Friends reunited: North Korea and the Guardian
The Guardian should apologise for publishing propaganda from a journalist who is either misinformed or promoting a despotic Communist regime that imprisons hundreds of thousands
It is never surprising to find some of the darkest recesses of the mind in the Guardian’s Comment Is Free section, but by publishing an opinion piece promoting North Korea, they have reached a new level of deplorable hypocrisy. On Friday 16th March this year they published the story of Shin Dong-hyuk, the only person ever to escape from a ‘total-control zone’ prison camp in North Korea and live to talk about it. This has subsequently been removed, supposedly due to the expiration of the copyright.
His harrowing story paints a picture of a life without any possibility of freedom. Born into Camp 14, he rarely saw his parents or family and was regularly tortured. The constant, divisive brainwashing used in the camp led him to inform the guards when he overheard his mother and brother planning an escape attempt. A hook was placed into his skin while he was tortured for four days during additional interrogation.
Later, he witnessed the execution of his mother and brother, in the (literally) tortured knowledge that he was in some way complicit in their deaths.
Last year, Amnesty revealed the size and location of the prison camps, thought to hold 200,000 people. Numerous reports have surfaced from researchers in South Korea and the United States confirming that these camps are in fact very real, and giving an idea of the atrocities which occur inside them.
Few would argue that these unfathomable human rights abuses need to be exposed. However, Comment Is Free decided to publish the article by Paul Watson, entitled “South Korea good, North Korea bad? Not a very useful outlook”. In it, he seeks to absolve North Korea of various crimes and infringements of the peace between the North and the South.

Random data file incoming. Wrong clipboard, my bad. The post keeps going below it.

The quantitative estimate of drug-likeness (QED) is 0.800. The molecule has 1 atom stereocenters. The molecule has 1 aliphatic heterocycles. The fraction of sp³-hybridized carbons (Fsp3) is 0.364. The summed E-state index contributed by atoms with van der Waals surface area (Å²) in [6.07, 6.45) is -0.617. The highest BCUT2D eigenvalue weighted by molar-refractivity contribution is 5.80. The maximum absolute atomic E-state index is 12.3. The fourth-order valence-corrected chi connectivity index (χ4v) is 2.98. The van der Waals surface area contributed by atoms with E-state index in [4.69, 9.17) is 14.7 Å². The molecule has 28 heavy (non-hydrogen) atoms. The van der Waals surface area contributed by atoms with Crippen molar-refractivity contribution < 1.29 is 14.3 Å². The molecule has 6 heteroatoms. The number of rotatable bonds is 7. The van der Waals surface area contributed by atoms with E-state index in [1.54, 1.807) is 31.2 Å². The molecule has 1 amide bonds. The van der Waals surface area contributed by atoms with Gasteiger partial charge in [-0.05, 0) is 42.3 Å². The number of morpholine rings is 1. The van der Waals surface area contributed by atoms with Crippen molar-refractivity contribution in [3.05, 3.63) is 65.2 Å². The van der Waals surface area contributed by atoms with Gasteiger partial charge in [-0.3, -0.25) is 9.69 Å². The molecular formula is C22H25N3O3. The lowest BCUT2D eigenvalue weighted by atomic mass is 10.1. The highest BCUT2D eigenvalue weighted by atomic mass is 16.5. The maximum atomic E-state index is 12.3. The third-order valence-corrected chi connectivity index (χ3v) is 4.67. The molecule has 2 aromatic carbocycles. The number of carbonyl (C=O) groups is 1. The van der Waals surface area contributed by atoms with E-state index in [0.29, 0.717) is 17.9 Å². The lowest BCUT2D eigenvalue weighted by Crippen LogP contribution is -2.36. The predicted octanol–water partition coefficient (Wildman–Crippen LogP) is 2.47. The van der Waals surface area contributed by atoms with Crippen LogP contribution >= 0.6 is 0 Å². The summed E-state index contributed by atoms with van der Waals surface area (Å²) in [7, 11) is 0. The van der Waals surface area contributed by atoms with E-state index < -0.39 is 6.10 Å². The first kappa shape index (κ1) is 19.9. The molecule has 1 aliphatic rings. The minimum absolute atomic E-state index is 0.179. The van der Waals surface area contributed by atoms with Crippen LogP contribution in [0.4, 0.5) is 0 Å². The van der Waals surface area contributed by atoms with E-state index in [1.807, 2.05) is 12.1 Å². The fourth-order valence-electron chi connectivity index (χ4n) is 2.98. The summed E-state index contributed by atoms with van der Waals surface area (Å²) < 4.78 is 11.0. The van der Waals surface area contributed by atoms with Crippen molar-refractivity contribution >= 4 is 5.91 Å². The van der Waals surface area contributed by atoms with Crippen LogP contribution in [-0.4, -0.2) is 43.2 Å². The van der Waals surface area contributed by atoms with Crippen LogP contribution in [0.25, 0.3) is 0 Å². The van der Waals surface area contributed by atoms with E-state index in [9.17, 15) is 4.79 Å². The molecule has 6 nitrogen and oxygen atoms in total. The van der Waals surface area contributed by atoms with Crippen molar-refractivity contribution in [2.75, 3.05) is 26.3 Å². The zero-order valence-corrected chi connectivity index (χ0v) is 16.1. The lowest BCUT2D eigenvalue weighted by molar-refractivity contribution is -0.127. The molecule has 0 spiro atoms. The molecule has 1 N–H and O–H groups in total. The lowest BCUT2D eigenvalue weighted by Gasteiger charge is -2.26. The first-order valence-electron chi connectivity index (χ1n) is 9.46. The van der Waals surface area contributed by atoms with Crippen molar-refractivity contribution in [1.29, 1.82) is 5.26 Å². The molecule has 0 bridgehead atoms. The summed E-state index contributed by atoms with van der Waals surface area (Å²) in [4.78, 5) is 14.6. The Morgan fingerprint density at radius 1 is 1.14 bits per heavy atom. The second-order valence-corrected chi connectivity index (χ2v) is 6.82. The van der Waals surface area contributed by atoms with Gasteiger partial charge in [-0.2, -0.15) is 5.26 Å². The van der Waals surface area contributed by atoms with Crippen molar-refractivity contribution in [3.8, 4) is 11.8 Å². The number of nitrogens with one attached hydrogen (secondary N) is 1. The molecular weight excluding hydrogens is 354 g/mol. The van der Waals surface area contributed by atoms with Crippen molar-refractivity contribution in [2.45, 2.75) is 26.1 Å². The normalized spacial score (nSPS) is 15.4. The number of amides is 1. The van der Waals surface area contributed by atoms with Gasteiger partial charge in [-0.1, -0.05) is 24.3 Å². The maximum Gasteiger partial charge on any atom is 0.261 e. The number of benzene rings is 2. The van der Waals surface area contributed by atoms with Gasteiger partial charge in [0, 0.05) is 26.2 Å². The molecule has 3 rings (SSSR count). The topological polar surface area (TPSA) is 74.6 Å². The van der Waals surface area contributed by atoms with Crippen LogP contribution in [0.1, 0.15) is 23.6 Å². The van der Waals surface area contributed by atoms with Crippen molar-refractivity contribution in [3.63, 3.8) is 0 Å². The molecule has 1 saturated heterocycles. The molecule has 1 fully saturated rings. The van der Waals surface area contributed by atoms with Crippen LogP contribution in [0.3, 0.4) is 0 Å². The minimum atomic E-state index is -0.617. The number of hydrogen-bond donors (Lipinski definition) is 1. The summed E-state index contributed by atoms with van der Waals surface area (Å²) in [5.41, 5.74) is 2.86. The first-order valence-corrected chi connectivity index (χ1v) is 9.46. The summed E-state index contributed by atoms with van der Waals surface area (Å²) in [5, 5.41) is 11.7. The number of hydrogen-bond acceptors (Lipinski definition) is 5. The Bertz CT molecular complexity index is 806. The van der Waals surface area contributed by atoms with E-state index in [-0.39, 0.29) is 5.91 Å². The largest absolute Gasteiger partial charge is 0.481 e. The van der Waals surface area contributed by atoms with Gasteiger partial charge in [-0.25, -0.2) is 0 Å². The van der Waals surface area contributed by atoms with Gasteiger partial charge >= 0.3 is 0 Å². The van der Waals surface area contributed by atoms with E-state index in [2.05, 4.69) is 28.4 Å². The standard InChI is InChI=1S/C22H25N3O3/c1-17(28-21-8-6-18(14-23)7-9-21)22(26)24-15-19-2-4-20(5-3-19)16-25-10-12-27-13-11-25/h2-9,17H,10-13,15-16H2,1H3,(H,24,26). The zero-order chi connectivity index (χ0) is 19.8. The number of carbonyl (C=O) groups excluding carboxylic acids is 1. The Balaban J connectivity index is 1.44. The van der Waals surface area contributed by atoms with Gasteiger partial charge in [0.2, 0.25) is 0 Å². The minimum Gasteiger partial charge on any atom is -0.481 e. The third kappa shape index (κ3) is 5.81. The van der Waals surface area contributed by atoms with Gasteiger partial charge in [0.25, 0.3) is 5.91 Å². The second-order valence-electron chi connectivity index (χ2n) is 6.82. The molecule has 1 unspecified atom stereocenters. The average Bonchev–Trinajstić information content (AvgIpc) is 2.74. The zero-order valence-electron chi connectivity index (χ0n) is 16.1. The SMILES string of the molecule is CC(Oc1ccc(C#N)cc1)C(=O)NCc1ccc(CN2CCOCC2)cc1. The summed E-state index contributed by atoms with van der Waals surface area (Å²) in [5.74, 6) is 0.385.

Of course, Paul Watson’s views on North Korea are not the editorial line of the Guardian. However, the editors choose what to publish from a large amount of submissions. Why then, would they choose this piece? When even the usual assortment of left-wing, anti-interventionist commenters on CIF denounce this drivel, you have to wonder what audience they thought they were pandering to.
So who is Paul Watson, friend to North Korea, anyway? An expert on the history of North Korea perhaps? In fact, he is the writer of a book on football. It is hard to reason why a football journalist would choose defending North Korea for his first opinion piece on CIF, but from the general tone of the comments below it, it is terribly misjudged.
The Guardian has always claimed to place itself above "lower" forms of print media. They regularly mock the Daily Mail and the tabloids for their celebrity non-stories and allegedly inane columnists such as Richard Littlejohn and Liz Jones.
But surely the Guardian is guilty of the very same crime, publishing items guaranteed to attract both attention and hits in order to increase ad revenue. The Guardian’s own figures, released this week, show losses for the year stand at £44.2m. Daily print circulation this year is barely over 200,000, and the paper would likely go bankrupt without the support of the wealthy Scott Trust.
There is an excellent piece on Harry’s Place going into further detail on the issues surrounded the darker side to CIF. The editorial line of the Guardian now appears to be a simple fight between what they consider to be good and evil. On the side of ‘good’ there are the trade unions, the public sector, minorities of all types, rampaging rioters and…. ‘Evil’ consists of bankers, politicians, business owners, anyone who dares to earn enough to put themselves into a higher tax bracket, wealth creators and any media outlet which doesn’t follow their line. These groups can be simplified as ‘the establishment’.